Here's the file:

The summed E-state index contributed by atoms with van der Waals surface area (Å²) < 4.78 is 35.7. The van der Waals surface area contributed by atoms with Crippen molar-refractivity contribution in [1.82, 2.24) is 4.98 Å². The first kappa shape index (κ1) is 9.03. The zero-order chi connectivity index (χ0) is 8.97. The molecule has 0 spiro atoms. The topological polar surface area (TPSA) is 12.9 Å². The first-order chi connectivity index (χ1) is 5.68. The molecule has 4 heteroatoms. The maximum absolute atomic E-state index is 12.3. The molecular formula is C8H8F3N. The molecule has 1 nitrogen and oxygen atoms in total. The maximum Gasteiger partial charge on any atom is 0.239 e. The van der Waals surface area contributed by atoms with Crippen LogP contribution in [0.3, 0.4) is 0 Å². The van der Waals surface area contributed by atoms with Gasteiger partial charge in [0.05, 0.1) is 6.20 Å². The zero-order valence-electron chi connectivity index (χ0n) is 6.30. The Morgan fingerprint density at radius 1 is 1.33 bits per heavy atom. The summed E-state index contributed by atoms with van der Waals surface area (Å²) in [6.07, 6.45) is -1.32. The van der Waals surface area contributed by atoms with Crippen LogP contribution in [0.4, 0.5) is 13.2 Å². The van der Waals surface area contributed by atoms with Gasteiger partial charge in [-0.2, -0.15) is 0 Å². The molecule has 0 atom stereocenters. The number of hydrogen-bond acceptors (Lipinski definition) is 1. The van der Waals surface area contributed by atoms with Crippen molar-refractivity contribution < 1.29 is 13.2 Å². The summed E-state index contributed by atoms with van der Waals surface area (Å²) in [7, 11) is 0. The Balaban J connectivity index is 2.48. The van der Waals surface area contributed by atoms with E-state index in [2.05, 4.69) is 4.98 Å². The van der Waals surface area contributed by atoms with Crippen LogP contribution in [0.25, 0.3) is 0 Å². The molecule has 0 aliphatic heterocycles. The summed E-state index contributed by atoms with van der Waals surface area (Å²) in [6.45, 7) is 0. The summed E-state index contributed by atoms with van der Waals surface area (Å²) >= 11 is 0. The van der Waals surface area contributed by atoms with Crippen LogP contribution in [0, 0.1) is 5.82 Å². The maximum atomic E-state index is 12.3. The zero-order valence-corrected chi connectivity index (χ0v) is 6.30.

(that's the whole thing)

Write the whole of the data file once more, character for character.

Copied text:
The summed E-state index contributed by atoms with van der Waals surface area (Å²) < 4.78 is 35.7. The van der Waals surface area contributed by atoms with Crippen molar-refractivity contribution in [1.82, 2.24) is 4.98 Å². The first kappa shape index (κ1) is 9.03. The zero-order chi connectivity index (χ0) is 8.97. The molecule has 0 spiro atoms. The topological polar surface area (TPSA) is 12.9 Å². The first-order chi connectivity index (χ1) is 5.68. The molecule has 4 heteroatoms. The maximum absolute atomic E-state index is 12.3. The molecular formula is C8H8F3N. The molecule has 1 nitrogen and oxygen atoms in total. The maximum Gasteiger partial charge on any atom is 0.239 e. The van der Waals surface area contributed by atoms with Crippen LogP contribution in [0.3, 0.4) is 0 Å². The van der Waals surface area contributed by atoms with Gasteiger partial charge in [0.05, 0.1) is 6.20 Å². The zero-order valence-electron chi connectivity index (χ0n) is 6.30. The Morgan fingerprint density at radius 1 is 1.33 bits per heavy atom. The summed E-state index contributed by atoms with van der Waals surface area (Å²) in [6.07, 6.45) is -1.32. The van der Waals surface area contributed by atoms with Crippen LogP contribution in [0.4, 0.5) is 13.2 Å². The van der Waals surface area contributed by atoms with Gasteiger partial charge in [-0.2, -0.15) is 0 Å². The molecule has 0 atom stereocenters. The number of hydrogen-bond acceptors (Lipinski definition) is 1. The van der Waals surface area contributed by atoms with Crippen molar-refractivity contribution < 1.29 is 13.2 Å². The summed E-state index contributed by atoms with van der Waals surface area (Å²) in [7, 11) is 0. The Balaban J connectivity index is 2.48. The van der Waals surface area contributed by atoms with E-state index in [2.05, 4.69) is 4.98 Å². The van der Waals surface area contributed by atoms with Crippen LogP contribution in [0.25, 0.3) is 0 Å². The molecule has 0 aliphatic heterocycles. The summed E-state index contributed by atoms with van der Waals surface area (Å²) in [6.45, 7) is 0. The summed E-state index contributed by atoms with van der Waals surface area (Å²) >= 11 is 0. The van der Waals surface area contributed by atoms with Crippen LogP contribution in [0, 0.1) is 5.82 Å². The maximum atomic E-state index is 12.3. The zero-order valence-corrected chi connectivity index (χ0v) is 6.30.